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A prominent actress on both stage and screen, Shohreh Aghdashloo has portrayed a vast array of complex and powerful characters throughout her career. She is most notably known for her prodigious performance as Nadi in “House of Sand and Fog,” which earned her an Academy Award nomination.
This summer Shohreh can be seen in “Sisterhood of the Traveling Pants 2,” and recently completed work on the BBC/HBO mini-series “Between Two Rivers,” in which Aghdashloo rose to the challenge of portraying Sadaam Hussein’s wife Sajida. The mini-series explores the inner workings of Saddam Hussein's family and his relationship with his closest advisers.
Next on the film front, Aghdashloo just completed shooting the feature film “The Stoning of Soraya M.”
In the December 2006 film "The Nativity Story," directed by Catherine Hardwicke, Aghdashloo transformed herself as Elizabeth, the mother of John the Baptist. The film looks at the life of the Virgin Mary before the birth of Christ, following Mary and Joseph's lives including their relationships with other Biblical characters, such as Elizabeth, who is Mary's cousin. This film followed a series of roles for Shohreh, including “The Lake House starring Sandra Bullock and Keanu Reeves, Paul Weitz’s “American Dreamz” and “X-Men: The Last Stand.”
During the 2005-2006 television season, Aghdashloo captured audiences on the small screen as a guest star on two popular television series, “ER” and “Will & Grace.” Prior to these appearances she was a critically-acclaimed guest star on Fox's award-winning television drama, "24," opposite Emmy nominated and Golden Globe winning Kiefer Sutherland.
Her strong political views and closely held beliefs almost led the Iranian actress to a career in journalism. Aghdashloo decided instead to pursue a career in theatre and film, which has allowed her to indulge her creative passion and permits a wide range of self-expression. It was fate that brought her the role of Nadi in “House of Sand and Fog.” In a role she says she had waited a lifetime for, Aghdashloo devastated audiences with her performance, which garnered her an Oscar nomination and allowed her to reach an audience larger than she could have ever dreamed.
Born in Tehran in 1952 to an intellectual, creative family, Aghdashloo was drawn to the theatre at an early age, and by her twenties was performing in various cutting-edge performance groups, among them the acclaimed Drama Workshop of Tehran. Filmmakers often drew upon talent from the Workshop, and Aghdashloo was cast by directors Abbas Kiarostami and Ali Hatami -- two towering figures of the nascent Iranian New Wave -- to play starring roles in several of their formally adventurous, socially progressive productions, including 1977's “Gozaresh” and “Sute-Delan.”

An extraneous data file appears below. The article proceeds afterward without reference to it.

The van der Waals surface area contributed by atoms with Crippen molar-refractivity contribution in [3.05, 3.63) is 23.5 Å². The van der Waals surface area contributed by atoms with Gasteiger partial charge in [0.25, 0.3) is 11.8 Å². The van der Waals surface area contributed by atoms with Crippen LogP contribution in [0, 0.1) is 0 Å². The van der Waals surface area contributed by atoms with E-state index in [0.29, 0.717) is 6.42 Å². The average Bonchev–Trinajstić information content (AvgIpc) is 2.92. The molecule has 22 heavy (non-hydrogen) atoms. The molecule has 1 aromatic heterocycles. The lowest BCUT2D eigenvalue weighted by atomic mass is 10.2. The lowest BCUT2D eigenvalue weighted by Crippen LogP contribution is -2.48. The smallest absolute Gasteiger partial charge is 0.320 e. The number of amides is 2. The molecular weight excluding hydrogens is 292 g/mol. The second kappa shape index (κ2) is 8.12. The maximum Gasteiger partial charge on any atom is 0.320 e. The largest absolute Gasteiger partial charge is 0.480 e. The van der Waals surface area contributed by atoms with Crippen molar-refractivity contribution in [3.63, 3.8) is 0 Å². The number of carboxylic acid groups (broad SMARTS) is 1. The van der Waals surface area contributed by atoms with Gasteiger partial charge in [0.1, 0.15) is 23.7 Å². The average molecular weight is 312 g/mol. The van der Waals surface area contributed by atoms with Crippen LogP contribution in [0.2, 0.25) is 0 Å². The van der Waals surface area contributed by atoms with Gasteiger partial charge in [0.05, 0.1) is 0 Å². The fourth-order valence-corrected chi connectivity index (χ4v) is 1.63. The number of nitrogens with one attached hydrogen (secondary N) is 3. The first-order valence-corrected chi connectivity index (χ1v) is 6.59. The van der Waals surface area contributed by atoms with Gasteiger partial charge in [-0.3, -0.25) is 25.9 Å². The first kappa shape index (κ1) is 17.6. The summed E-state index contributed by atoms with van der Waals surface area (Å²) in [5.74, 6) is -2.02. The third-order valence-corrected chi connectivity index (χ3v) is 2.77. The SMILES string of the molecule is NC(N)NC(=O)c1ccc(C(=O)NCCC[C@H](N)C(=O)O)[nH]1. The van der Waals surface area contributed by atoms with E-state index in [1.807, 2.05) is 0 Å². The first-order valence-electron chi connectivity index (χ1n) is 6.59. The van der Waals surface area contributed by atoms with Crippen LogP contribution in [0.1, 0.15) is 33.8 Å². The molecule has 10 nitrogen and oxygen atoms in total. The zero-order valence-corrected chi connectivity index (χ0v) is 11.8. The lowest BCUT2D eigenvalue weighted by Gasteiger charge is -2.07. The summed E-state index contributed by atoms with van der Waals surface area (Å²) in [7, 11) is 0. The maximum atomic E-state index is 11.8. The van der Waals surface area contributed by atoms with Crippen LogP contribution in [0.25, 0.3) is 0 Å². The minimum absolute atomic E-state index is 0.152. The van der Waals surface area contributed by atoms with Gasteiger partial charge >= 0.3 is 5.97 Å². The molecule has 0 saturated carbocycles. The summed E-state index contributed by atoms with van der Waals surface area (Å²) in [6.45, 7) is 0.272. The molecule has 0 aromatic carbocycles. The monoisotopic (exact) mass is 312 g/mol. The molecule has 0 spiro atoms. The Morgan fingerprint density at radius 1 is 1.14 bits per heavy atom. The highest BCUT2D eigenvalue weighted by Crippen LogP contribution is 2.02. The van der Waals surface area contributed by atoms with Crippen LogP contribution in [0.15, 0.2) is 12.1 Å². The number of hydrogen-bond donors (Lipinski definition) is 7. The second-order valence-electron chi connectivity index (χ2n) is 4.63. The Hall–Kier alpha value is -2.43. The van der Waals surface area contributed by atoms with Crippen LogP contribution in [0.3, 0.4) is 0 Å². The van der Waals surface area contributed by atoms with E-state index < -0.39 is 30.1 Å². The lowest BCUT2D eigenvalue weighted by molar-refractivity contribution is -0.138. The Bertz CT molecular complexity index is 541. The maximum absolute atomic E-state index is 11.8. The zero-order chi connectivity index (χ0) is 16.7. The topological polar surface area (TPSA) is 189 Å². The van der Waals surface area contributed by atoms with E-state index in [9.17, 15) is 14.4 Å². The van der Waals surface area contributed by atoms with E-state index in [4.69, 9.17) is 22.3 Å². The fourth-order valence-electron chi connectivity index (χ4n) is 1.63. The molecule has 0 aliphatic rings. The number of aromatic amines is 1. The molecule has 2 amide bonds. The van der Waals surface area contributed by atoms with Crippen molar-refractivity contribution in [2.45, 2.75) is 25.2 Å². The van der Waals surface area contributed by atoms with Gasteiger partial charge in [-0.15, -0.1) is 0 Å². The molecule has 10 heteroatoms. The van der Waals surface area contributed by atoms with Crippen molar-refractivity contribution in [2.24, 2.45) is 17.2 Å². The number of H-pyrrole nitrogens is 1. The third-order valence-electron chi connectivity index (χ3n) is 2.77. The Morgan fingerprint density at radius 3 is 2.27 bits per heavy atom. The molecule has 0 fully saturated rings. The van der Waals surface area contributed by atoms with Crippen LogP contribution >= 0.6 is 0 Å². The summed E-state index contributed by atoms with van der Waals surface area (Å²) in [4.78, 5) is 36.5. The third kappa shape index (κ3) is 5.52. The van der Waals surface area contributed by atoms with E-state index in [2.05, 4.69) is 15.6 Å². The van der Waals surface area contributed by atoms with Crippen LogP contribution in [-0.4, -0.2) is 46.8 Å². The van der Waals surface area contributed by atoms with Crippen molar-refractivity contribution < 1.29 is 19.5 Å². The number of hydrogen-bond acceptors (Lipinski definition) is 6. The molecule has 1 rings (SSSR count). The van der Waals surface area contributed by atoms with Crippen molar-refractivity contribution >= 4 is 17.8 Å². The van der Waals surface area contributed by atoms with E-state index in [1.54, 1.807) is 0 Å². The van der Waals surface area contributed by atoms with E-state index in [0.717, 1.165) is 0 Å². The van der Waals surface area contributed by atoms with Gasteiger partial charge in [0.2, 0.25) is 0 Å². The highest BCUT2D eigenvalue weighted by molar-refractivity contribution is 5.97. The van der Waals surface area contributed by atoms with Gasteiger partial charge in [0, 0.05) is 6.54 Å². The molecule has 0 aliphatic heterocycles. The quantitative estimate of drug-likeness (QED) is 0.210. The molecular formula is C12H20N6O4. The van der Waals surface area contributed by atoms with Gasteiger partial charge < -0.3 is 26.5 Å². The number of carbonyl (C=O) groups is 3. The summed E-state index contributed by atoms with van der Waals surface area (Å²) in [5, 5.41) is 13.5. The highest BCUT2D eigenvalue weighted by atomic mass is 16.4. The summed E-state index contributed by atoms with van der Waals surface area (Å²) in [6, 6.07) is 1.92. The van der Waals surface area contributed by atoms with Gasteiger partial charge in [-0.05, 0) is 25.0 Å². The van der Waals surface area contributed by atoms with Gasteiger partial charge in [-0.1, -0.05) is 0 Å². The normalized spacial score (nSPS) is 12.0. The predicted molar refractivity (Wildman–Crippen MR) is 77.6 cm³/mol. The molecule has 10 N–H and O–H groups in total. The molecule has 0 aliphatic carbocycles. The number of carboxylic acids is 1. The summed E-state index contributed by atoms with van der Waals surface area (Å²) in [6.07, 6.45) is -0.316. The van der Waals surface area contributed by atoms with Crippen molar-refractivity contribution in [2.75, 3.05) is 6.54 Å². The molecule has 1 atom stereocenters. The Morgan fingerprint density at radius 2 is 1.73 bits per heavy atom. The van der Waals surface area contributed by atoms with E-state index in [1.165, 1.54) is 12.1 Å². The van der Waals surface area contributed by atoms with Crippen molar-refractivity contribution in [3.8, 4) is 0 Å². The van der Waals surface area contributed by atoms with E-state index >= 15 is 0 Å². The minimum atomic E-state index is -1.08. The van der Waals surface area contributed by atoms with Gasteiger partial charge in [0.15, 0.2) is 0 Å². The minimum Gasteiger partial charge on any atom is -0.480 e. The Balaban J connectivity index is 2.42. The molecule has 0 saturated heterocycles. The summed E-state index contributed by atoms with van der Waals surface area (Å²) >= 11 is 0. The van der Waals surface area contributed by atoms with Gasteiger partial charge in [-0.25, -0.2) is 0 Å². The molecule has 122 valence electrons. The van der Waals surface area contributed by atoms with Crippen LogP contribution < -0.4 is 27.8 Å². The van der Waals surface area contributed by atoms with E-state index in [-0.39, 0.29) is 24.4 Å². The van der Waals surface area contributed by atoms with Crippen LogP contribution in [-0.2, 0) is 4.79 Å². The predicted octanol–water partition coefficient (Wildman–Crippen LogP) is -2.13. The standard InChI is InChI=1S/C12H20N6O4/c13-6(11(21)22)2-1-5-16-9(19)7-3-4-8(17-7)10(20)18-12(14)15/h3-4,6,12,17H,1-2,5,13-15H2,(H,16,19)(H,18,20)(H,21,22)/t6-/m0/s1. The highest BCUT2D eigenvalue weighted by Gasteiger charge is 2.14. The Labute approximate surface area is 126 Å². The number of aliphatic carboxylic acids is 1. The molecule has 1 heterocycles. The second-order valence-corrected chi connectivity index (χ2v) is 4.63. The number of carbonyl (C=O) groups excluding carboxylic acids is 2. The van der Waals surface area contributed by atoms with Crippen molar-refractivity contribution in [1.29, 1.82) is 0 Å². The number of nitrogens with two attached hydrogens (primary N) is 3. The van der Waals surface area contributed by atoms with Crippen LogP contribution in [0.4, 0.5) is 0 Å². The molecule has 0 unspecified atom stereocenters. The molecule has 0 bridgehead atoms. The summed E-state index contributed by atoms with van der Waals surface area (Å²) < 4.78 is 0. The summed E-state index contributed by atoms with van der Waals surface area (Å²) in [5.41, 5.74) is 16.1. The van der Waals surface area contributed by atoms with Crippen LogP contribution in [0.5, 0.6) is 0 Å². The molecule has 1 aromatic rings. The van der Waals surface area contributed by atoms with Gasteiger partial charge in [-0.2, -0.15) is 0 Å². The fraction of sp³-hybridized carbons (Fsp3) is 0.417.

But in the late '70s, Aghdashloo, in pursuit of freedom, democracy and higher education, left her family and her career to go to London, England, where she earned a degree in international relations. She was on the verge of accepting a position at a newspaper when a friend presented her with a play, called “Rainbow,” about the Revolution and its discontents. He had written a role specifically for her, and Aghdashloo believed in the project enough to put her journalism career on hold -- for what would turn out to be an indefinite length of time. “Rainbow” was such a success it toured the United States, where Aghdashloo was reunited with Drama Workshop colleague Houshang Touzie. A romance soon developed and the two married in Los Angeles in the late '80s.
Discouraged by the dearth of non-stereotyped roles for Middle Eastern women in Hollywood, Aghdashloo has been unafraid to create meaningful work for herself. She focused her attention on stage work, even creating a traveling theater troupe with her husband that performed plays in Farsi for Iranian audiences. Her film work includes roles in such topical dramas as “America So Beautiful” and “Maryam,” both about the struggle of Iranian immigrants in the U.S. It was such work that caught the attention of director Vadim Perelman, who was looking to cast the supporting role of Nadi in his big-screen adaptation of the bestselling book, House of Sand and Fog. Perelman and his casting agent contacted Aghdashloo directly and were soon convinced that she was the woman for the part. Having read the book upon its release, Aghdashloo had long envisioned ways that she could play Nadi, a strong but subservient Iranian-American wife and mother caught between her husband's wishes and her own conscience. Opposite a cast of established performers, Aghdashloo’s subtle, simmering performance brought her kudos from the Independent Spirit Awards, the New York Film Critics and the Los Angeles Film Critics Associations, all of which named her 2003's Best Supporting Actress. The Academy followed suit, nominating Shohreh as an Oscar contender for Best Supporting Actress against such Hollywood stalwarts as Holly Hunter, Marcia Gay Harden, Renée Zellweger and Patricia Clarkson.
Continuing to indulge her passion for the stage, Aghdashloo and her husband, playwright Houshang Touzie, write, perform and produce plays with their traveling theatre group, Drama Workshop ’79. Aghdashloo currently resides in Los Angeles with her husband and daughter.